Dick Mackey advises driving dogs like they’re going drop dead in Nome:

“‘From here they’re going to do in two and a half days what it took them five to do coming out of Anchorage fresh,’ [Dick] Mackey said. ‘From here on, you’ve got to drive the dogs like they’re going to cross the finish line in Nome and drop dead.'”

– Jones, Tim. The Last Great Race: The Iditarod, Mechanicsburg: Stackpole Books, 1988

Hank DeBruin told he’s not going fast enough and must quit:

“Nordman wanted to know why the 47-year-old DeBruin and his 13 Siberian huskies had taken more than nine hours on the 50-mile run from Galena. DeBruin explained that it had been 40 below and that the team was fighting a headwind on the wide-open river.

Nordman, according to DeBruin, wasn’t buying that excuse. He told DeBruin he was too far behind the nearest mushers down the trail. Jane Faulkner, of Kenai, and Celeste Davis, from Montana, were closing on Kaltag, the next checkpoint, as DeBruin was leaving Nulato.

DeBruin argued that though his team was slow, it was still on pace to finish as the fastest-ever red lantern in the Iditarod. Nordman wasn’t buying that, either, DeBruin said

The race marshal announced he was imposing Rule 36, the “competitiveness” rule.”

“DeBruin was well within all of these time limits. He had cleared McGrath with days to spare and reached Galena less than 72 hours behind the arrival of then-race leader Jeff King from Denali. By DeBruin’s reckoning, he was a full day ahead of Iditarod doomsday.

Still, Nordman decided DeBruin was too far out of contact with Davis and Faulkner, who teamed up for most of the 150-mile push up the Yukon to the Kaltag Portage. In the race marshal’s eyes, that apparently put DeBruin in the “unreasonable risk” category, although DeBruin appears as comfortable traveling on the trail as most Iditarod veterans. He has spent a long time around dogs and in the Bush, and it shows in his trail skills.”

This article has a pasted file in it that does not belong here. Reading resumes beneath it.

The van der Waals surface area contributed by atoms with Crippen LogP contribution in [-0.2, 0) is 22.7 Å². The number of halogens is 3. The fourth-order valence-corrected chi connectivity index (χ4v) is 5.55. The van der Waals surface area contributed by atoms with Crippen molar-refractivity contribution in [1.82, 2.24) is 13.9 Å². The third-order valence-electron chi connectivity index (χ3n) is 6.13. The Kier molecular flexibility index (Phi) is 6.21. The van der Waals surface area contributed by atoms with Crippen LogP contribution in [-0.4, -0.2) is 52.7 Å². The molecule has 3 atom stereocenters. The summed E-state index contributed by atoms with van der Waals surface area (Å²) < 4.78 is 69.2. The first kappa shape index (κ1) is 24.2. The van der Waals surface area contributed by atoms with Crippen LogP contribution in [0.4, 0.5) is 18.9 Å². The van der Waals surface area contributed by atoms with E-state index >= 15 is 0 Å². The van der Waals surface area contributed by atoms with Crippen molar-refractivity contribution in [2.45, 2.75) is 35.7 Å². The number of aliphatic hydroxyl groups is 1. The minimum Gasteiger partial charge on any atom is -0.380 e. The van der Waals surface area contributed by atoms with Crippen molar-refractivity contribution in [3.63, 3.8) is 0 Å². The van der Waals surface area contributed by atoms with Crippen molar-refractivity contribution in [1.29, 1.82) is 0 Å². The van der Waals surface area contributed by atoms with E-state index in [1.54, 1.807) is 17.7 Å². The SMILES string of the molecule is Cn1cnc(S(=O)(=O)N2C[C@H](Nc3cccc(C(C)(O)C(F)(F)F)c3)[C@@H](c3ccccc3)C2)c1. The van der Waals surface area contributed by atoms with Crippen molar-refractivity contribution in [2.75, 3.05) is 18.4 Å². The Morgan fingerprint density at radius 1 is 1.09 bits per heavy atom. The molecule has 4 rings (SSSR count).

– Mark Nordman is the Iditarod Race Marshall.
– Craig Medred, Alaska Dispatch, March 17, 2010

Rob Loveman removed from Iditarod for not going fast enough:

“And Rob Loveman, a rookie musher removed from the race because he wasn’t traveling fast enough, has protested his withdrawal as unfair and cited pressure on back-of-the-packers to keep moving as a possible contributing factor in dog deaths.”

– Craig Medred, Anchorage Daily News, May 15, 2009

Musher wants to accelerate pace of Iditarod:

Martin Buser says that “he wants to accelerate the pace [of the Iditarod race] even more.”

– Doug O’Harra, Anchorage Daily News, February 23, 1997

No limit on how fast mushers will push the dogs:

“‘In the old days,'” said Martin Buser of Big Lake, “‘we use to drool over a 10 mph average. (Now) we don’t really know where the limit is.'”

– Staff and wire reports, Anchorage Daily News, March 13, 2000

“We went 14 hours nonstop,” Sorlie said earlier at Eagle Island, 420 miles from the Nome finish line.

– News Staff, Anchorage Daily News, March 13, 2005